Kids able to do the maths if they come on board
It is how a child counts that counts. This is the conclusion of Boston College professors Elida Laski and Robert Siegler.
The two academics recently researched whether children develop maths skills from board games.
"Board games help children understand the magnitude of numbers by improving their ability to estimate, count and identify numbers," said Laski. But "the benefits depended on how children count during the game".
In the study, two groups of children played a 100-square board game. They were required to throw a die and move their piece by the corresponding number of squares.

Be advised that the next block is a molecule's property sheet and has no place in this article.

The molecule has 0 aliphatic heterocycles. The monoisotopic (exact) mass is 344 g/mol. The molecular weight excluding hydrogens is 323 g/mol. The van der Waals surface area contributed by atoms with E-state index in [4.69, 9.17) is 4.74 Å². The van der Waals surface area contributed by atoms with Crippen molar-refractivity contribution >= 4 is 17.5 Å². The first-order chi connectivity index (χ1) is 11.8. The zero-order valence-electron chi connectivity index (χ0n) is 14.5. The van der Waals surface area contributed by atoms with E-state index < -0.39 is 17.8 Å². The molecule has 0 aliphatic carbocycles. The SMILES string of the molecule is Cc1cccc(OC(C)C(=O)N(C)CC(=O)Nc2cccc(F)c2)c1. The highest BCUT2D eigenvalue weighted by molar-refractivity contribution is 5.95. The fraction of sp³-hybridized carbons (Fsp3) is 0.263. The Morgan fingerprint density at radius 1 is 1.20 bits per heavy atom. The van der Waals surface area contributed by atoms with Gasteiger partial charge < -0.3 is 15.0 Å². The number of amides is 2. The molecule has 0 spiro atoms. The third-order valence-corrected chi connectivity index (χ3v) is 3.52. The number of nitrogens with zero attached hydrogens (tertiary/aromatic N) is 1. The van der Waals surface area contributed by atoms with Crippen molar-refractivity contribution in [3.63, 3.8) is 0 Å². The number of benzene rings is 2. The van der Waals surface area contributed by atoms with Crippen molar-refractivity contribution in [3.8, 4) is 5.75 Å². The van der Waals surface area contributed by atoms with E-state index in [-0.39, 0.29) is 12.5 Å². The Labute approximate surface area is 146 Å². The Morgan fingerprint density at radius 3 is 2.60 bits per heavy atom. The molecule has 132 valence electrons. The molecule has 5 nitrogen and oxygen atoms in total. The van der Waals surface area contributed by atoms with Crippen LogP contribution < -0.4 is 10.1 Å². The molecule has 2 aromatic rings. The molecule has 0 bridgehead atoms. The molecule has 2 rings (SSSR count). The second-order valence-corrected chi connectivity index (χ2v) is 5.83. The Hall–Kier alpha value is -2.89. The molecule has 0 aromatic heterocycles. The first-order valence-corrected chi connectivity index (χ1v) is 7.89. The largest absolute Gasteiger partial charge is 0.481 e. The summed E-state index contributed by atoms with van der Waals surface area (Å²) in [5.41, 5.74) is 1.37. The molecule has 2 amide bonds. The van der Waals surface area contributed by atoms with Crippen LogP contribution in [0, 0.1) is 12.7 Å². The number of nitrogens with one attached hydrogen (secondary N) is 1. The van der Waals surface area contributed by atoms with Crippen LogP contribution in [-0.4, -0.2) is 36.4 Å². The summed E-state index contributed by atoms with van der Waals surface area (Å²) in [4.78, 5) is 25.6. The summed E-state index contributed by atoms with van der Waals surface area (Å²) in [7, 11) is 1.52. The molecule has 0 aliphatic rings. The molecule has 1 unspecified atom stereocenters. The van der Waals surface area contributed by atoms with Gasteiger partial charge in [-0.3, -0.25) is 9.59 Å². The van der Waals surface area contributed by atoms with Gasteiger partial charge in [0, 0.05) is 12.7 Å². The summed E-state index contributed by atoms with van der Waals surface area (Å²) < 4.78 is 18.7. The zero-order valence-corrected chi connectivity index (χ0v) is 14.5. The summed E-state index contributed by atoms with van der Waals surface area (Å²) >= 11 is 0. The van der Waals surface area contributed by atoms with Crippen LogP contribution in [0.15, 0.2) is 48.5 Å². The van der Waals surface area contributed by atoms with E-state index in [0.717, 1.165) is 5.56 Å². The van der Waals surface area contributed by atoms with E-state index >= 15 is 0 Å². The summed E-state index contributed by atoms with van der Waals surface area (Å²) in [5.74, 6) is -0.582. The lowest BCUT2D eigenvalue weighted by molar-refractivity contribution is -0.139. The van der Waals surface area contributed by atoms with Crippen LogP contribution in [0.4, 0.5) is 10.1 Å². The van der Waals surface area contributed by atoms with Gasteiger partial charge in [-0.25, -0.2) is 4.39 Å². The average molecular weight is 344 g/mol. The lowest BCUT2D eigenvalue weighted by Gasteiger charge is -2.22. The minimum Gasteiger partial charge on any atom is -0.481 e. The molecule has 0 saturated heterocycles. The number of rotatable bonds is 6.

In one study group, each time a child threw a die he started counting from zero. This was found to teach children very little about mathematics.
In the other group, the children "counted on". If the child's piece was on space nine, and the child had thrown a six, he had to count six spaces, starting at nine.
"What's most important is whether you count within a larger series of numbers or simply start from one each time," said Laski.
"We found that it's the way that children count - whether the counting procedure forces them to attend to the numbers in a board game - that yields real benefits in the use of numbers," said Laski.
"By counting on, parents and their children can see some real benefits . It's a simple way to enhance any game they have at home and still have fun playing it."